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210 of 243 people found the following review helpful
3.0 out of 5 stars Beevor's D Day, a job half done, 1 Jun 2009
By 
Benjamin Girth "NI5 MCR" (Hampstead N6) - See all my reviews
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We all agree that Antony Beevor is a fine popular historian; you feel you are leaning over the Colonel's shoulder, maps spread out amid the confusion of battle. But D Day is more than a battle in France, it was an immense task conceived, organised and implemented then very hard fighting won. If you are interested in the Normandy campaign he is up to the task, but so too are a plethora of authors. What can Beevor add, could he link the pre 6th June preparation in equal measure to the fighting and present a complete D Day in one book? I wish he had given it a go.

Previous - serious - reviews suggest he has written a good but not an outstanding book. Given the confusion and complexity no one will ever write a definitive account. Of course narrative and academic historians will slog it out but for me it was a good "macro" account that added to the other books I have read. It is still the case D Day tends to be marginalised, gathering overwhelming forces in Southern England, a cross channel dash, some fighting against second tier troops, the allied generals -with "real time" Enigma intelligence - breaking out and processing to Germany. Allied air domination made it a turkey shoot. It was not like that and Bevoor details just how bloody the post invasion campaign was. Could the landing have been repelled on the beaches, or the breakout prevented? Disaster was real possibility, massive force never guaranteed success (ask the Romans). Beevor gave no sense of just how great the risks were.

D Day is a generic term for a staggeringly complex event. The harder you work, the luckier you get might be the real lesson. It demands an outstanding writer to present it to the general reader. To put the first soldier on French soil required a level of intelligence, audacity and imagination arguably without equal in war. How was the political will formed and the planning put in place? They did it with little more than pencils and card index boxes. Who were the people that organised the invasion, not bickering Generals but those in Nissen huts in Dorset? Many would have seen war in the Western Front in 1914-18 well aware of the disastrous events at Gallipoli and Dieppe. The 6th June is incomprehensible to those that did not see it - some 175,000 men, 1,500 tanks, 3,000 artillery pieces and 10,000 vehicles crossed the channel. This required nearly 7,000 vessels and 11,590 aircraft. Then the technological aspects, the Mulberry harbours, the fuel line PLUT0 and the beach storming equipment. How did they create a command structure for American, British, Canadian -Free French and Poles - operating in combined operations in sea, air, beach and paratroop landings? And the deception that convinced the Germans that Normandy was a feint for the Pas de Calais. Behind every front line soldier were at least a dozen in uniform and even more civilians. Who has told their story?

Had Beevor called his book the Battle for Normandy he would deserve full credit. But the prefix D Day - which we know sells books - begs a fuller account and here he has missed the target. What is on the "label" is not what is in the "can". Max Hastings the consensus suggests - has told it better while there are many competent, well-illustrated books written over the same ground. D Day - the whole story - is incredibly inspiring. The men that made D Day have a lot to teach us, understanding what they did is how we honour them. The objective was glorious, a colossal sacrifice to rid us of fascism. It seems Bevoor is stuck in a rut, although one he does well. This book is a disappointment, is it cashing in on his reputation and the 65th anniversary?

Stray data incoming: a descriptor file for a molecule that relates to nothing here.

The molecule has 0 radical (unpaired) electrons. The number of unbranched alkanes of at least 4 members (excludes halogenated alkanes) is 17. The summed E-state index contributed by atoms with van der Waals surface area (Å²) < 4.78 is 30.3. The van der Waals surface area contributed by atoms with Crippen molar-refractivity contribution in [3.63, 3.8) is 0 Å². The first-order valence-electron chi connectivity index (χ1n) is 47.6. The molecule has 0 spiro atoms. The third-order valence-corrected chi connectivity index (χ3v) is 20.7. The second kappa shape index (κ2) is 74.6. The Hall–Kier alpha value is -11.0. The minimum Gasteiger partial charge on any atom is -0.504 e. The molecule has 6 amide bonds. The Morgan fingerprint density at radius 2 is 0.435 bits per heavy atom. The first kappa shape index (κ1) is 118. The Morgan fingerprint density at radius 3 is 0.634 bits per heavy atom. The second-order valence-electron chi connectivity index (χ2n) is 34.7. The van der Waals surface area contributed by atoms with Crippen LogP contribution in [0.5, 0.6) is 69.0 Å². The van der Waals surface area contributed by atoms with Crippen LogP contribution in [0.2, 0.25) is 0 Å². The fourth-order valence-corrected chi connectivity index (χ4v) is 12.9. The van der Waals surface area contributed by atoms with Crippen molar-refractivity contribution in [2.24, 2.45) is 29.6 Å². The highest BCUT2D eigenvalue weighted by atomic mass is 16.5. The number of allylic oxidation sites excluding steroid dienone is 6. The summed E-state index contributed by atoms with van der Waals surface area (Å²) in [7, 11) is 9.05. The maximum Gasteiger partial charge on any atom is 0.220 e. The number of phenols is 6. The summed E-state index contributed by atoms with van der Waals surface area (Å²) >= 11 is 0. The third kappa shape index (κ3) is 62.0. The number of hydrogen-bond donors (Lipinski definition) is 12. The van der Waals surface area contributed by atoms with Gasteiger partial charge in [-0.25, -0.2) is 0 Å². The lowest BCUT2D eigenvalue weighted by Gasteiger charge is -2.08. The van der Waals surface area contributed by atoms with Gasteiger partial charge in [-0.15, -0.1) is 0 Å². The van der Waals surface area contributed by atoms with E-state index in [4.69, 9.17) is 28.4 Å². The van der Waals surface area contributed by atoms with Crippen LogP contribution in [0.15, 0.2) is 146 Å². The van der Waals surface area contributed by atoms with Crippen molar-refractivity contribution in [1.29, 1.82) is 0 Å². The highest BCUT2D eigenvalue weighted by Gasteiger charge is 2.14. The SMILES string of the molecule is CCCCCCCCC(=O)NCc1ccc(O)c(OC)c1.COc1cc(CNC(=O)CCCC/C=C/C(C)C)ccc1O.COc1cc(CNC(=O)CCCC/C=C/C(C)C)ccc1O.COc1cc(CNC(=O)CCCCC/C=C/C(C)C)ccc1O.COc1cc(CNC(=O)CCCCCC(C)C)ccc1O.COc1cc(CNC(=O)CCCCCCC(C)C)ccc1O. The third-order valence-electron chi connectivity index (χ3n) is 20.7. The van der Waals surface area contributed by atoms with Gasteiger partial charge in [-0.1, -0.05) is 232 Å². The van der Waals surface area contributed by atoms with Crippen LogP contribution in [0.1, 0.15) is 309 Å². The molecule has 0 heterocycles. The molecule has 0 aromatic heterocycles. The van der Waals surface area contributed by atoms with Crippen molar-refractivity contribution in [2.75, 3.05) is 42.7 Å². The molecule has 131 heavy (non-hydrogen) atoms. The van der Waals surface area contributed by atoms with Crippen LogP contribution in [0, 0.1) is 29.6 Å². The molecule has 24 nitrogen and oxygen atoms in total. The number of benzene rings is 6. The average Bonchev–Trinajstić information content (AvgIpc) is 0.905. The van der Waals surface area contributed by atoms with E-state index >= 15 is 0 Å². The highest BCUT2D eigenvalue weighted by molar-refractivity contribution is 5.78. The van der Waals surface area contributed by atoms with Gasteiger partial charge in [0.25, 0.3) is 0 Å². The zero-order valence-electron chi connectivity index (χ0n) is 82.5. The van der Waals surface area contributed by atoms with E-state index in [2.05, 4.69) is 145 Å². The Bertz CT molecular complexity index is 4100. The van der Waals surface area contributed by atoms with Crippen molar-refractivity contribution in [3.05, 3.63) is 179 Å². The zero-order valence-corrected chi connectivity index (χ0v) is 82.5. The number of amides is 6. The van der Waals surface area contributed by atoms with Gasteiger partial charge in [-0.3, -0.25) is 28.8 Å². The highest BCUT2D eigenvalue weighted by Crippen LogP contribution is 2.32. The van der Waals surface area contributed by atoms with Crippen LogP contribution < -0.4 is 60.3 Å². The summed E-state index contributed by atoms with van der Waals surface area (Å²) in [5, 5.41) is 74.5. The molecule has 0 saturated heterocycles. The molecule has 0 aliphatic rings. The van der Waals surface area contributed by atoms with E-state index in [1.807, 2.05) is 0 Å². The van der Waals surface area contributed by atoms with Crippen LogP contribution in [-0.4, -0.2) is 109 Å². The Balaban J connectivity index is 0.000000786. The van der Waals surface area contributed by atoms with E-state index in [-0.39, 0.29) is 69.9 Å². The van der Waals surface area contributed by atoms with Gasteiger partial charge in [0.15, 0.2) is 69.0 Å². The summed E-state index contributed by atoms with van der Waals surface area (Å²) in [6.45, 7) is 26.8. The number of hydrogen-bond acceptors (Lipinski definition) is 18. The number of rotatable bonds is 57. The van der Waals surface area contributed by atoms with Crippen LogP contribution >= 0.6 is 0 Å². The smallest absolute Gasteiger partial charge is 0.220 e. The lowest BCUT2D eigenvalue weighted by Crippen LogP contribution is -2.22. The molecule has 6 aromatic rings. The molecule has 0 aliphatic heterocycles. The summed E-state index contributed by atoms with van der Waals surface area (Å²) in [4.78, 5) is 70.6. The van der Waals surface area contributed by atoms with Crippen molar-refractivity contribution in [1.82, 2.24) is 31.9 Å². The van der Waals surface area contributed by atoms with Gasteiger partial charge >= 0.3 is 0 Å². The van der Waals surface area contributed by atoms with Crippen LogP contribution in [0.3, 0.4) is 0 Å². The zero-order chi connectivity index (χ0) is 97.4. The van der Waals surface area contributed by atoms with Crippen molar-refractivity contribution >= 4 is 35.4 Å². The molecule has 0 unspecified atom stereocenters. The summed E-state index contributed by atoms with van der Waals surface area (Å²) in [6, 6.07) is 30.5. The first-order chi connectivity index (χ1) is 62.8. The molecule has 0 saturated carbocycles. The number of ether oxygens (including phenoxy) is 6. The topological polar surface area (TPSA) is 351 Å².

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15 of 17 people found the following review helpful
2.0 out of 5 stars ANTONY BEEVOR D DAY - POOR, 19 July 2010
I found this book very poor. I really enjoyed Stalingrad which I thought provided a real insight into the Russian mindset during the war, and the dilemmas faced by some Germans too, but D-Day wasn't in that league. For a start little seemed new though Beevor is good with small details, he missed completely the great sweep of the battle and Montgomery's great strategy grinding down and destroying the German Army on the British and Canadian fronts while building up and breaking out on the American side.All the time completely hoodwinking the Germans as to the real intention of the Allies until the last moment.

Indeed the book seemed so anti-British I wonder if it was not deliberately written that way for the American market. There are a completely unjustified number of criticisms of the British commanders especially Monty, in respect of whom Beevor cannot bring himself to utter a single word of praise. Montgomery in fact is NEVER mentioned unless in critical terms. Montgomery did fail to deliver on some pre battle intentions but the great strategy for Normandy - including the American breakout, was his, set out at St Pauls School before the campaign and delivered in crushing style putting the allies on the Seine at D plus 90 just as Montgomery had predicted. This is the indisputable truth and Beevors work gives no sense whatever of this. Bradley of course did the detailed planning for Cobra, but the Strategic concept and direction was Montgomery's.Even Bradley who later fell out with Monty over the Ardennes gave Monty full credit for his performance in Normandy.